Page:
• Converting outer joins to inner joins
  • View folding
  • Type 1 view folding
  • Type 2 view folding
  • Pushing projections into views
  • Pushing conditions into views
  • Satisfiability and transitive closure
  • Join elimination
  • The Query Rewrite subsystem then passes the revised, semantically equivalent, ResTree to the Optimizer. See “Query Rewrite” on page 72 for further information.

    5 The Optimizer analyzes the ResTree´ using various statistical and configuration data about the database and the system hardware components to determine the optimum plans to access and join the tables specified by the request.

    The Optimizer first checks the statistics cache to see if the statistics it needs have already been retrieved from the Data Dictionary. If not, the Optimizer retrieves them from the Data Dictionary.

    The Optimizer then examines any locks placed by the SQL request and attempts to optimize their placement to enhance performance and avoid deadlocks.

    The Optimized Parse Tree, now transformed from a simple statement tree to a complex operation tree, is then passed to the Steps Generator for further processing.

    This optimized version of the parse tree is referred to as the White Tree, or Operation Tree, for the request. As the ResTree is transformed into the Operation Tree, it is sometimes referred to as a Pink Tree because at that intermediate point it is a mix of red and white, hence pink.

    When you perform an EXPLAIN of a request, the report the system produces is a verbal description of the White Tree the Optimizer produces for the request plus some additional information about uncosted steps that Teradata Database inserts into the White Tree for use by the Teradata dynamic workload management software.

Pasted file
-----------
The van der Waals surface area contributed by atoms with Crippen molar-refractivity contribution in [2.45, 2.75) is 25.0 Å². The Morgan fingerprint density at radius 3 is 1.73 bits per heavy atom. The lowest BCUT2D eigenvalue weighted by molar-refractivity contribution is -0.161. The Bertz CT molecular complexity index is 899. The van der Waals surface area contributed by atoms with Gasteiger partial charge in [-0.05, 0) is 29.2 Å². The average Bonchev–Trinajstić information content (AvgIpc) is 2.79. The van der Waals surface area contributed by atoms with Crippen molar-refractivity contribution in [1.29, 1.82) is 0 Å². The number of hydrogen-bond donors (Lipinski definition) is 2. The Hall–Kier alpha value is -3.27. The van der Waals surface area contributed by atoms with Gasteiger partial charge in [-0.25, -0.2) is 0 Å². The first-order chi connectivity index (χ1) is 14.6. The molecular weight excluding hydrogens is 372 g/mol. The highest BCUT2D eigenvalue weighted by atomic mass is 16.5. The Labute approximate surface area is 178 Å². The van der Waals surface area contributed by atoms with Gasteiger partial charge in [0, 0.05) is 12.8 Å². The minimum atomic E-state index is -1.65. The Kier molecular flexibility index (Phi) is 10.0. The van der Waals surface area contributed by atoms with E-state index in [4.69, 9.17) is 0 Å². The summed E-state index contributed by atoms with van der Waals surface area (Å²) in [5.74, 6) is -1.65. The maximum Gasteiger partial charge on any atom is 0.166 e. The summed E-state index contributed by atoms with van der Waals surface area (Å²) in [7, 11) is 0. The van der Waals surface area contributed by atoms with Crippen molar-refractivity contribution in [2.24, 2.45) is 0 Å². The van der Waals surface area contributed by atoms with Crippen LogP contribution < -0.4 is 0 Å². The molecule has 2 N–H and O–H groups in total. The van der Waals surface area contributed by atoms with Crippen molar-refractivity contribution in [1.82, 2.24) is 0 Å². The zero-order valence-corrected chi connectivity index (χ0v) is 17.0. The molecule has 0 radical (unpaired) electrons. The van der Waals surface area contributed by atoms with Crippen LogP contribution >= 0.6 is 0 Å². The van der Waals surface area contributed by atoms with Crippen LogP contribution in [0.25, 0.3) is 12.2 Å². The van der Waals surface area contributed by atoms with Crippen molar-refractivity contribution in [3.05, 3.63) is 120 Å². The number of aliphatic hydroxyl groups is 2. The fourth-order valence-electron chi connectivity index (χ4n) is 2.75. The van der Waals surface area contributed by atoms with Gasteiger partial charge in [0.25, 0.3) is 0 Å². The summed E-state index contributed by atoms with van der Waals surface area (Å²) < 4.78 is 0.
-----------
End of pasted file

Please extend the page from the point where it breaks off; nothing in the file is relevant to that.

See Chapter 2: “Query Rewrite and Optimization,” Teradata Workload Analyzer User Guide, and the documentation for the EXPLAIN modifier in SQL Data Manipulation Language and Teradata Visual Explain User Guide for further information.

    6 The Steps Generator creates Plastic Steps from the White Tree. Plastic Steps are, except for statement literals, a data-free skeletal tree of AMP directives derived from the Optimized Parse Tree.

    The completed Plastic Steps tree is then passed to the Request Cache and to Steps Packaging for further processing.

    7 Steps Packaging adds context to the Plastic Steps by integrating various user‑ and session‑specific information.

    If any Data parcels were passed to the Parser via a parameterized request, then that data is also added to the steps tree (in this chapter, the term Data parcel always refers to a Data parcel set. A non‑iterated request is associated with only one Data parcel, while an iterated request is associated with multiple Data parcels. A request can also have no Data parcels associated with it.).

    The final product of this process is referred to as Concrete Steps.

    8 Steps Packaging passes the Concrete Steps to the Dispatcher for assignment to the AMPs.

    9 The Dispatcher sequentially, incrementally, and atomically transmits the Concrete Steps, called AMP Steps or Spoil Steps at this point in the process, across the BYNET to the appropriate AMPs for processing.

    10 The Dispatcher manages any abort processing that might be required.

    11 The Dispatcher receives the results of the AMP Steps from the BYNET and returns them to the requesting application.

    Note: Incremental Planning and Execution (IPE) functions are not included in this section. For information about IPE, see “Incremental Planning and Execution” on page 126.